The “Talk”: Where do string methods come from?

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Let’s talk data

In JavaScript, there are seven “primitive” data types…

String, Number, Boolean, BigInt, Symbol, undefined, and null

… and two “structural” types…

Object and Function

As you probably already know, each data type has some inherent functionality. For example, a string can tell us how long it is if we simply ask it about its “length” property.

An array can describe its own length, too!

Arrays even come with their own built-in methods that we can access such as map, sort, and reduce

It’s not like we ever told the string or the array what its length is — they already knew those things. Same thing with the map method — we never exactly taught the array how to use it.

If we didn’t write this functionality ourselves, it must have come from somewhere else. Answering the question of what and where that “somewhere else” is will be the main objective of this article.

Inventing our own data type

To show how this works, we’re going to pretend to invent a brand new data type. I like football, so let’s make a fake FootballPlayer data type and define it using a function

In the above example, FootballPlayer is our fake data type and peyton is an instance of FootballPlayer. Since our FootballPlayer datatype definition is just an empty function with no functionality or properties, peyton can’t tell us much right now.

Since peyton here is just an instance of a FootballPlayer object and objects in JavaScript are extendable, it’s not hard to provide peyton with the properties we want.

But this only gives the peyton instance a career property, not the FootballPlayer constructor. It would be very annoying if we had to manually define the career property of each FootballPlayer instance.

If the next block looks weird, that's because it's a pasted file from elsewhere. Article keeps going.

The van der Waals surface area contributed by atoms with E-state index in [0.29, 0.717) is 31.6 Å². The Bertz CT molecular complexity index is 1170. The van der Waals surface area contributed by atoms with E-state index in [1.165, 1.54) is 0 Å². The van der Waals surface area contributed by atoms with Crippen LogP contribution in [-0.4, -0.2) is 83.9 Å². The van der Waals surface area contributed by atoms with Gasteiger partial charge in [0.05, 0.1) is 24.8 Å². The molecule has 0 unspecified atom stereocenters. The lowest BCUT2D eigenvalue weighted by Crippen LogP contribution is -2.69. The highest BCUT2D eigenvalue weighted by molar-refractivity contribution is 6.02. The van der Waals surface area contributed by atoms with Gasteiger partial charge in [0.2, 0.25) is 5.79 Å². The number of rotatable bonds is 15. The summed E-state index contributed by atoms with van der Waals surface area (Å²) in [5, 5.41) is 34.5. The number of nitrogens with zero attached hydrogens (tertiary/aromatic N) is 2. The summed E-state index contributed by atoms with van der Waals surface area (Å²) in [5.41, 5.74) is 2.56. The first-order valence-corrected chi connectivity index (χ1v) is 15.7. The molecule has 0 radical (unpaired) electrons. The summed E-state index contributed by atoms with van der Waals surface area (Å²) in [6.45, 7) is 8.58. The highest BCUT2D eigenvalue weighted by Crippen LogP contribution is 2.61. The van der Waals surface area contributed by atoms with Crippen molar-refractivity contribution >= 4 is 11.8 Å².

To fix this, let’s re-define our FootballPlayer constructor to give every instance of FootballPlayer a .career attribute set to “football.” Let’s also give each instance of FootballPlayer the ability to score touchdowns with a .scoreTouchdown method.

Whenever we create new FootballPlayer instances, they’ll now have access to the .career property and .scoreTouchdown method.

What if we want to add even more properties and methods? While we could again redefine our FootballPlayer constructor with a .salary property and a .getPaid method…

We’re going to handle it a different way. Introducing prototypes.

Let’s go back to our simple FootballPlayer constructor and create another peyton instance with no properties or methods:

Whenever a new object is created in JavaScript, the new object inherits properties and methods from a prototype. By accessing the .prototype property of the FootballPlayer object constructor, we can add new methods and properties that our instances will inherit.

Piecing things together

The reason we walked through the above example is to demonstrate the following. This code below…

… is basically the same thing as this code…

When we created our FootballPlayer constructor and created new instances, the instances inherited whatever methods we had built into the FootballPlayer constructor prototype.

The exact same thing happens when we create new strings — we just don’t have to declare new String() to make it happen. JavaScript calls that behind the scenes for us.

Just like our FootballPlayer instances inherited the .throwDeep property we added to the FootballPlayer prototype, our String instances inherit from the String prototype. What methods and properties are inside the String prototype??

Arrays? Same story

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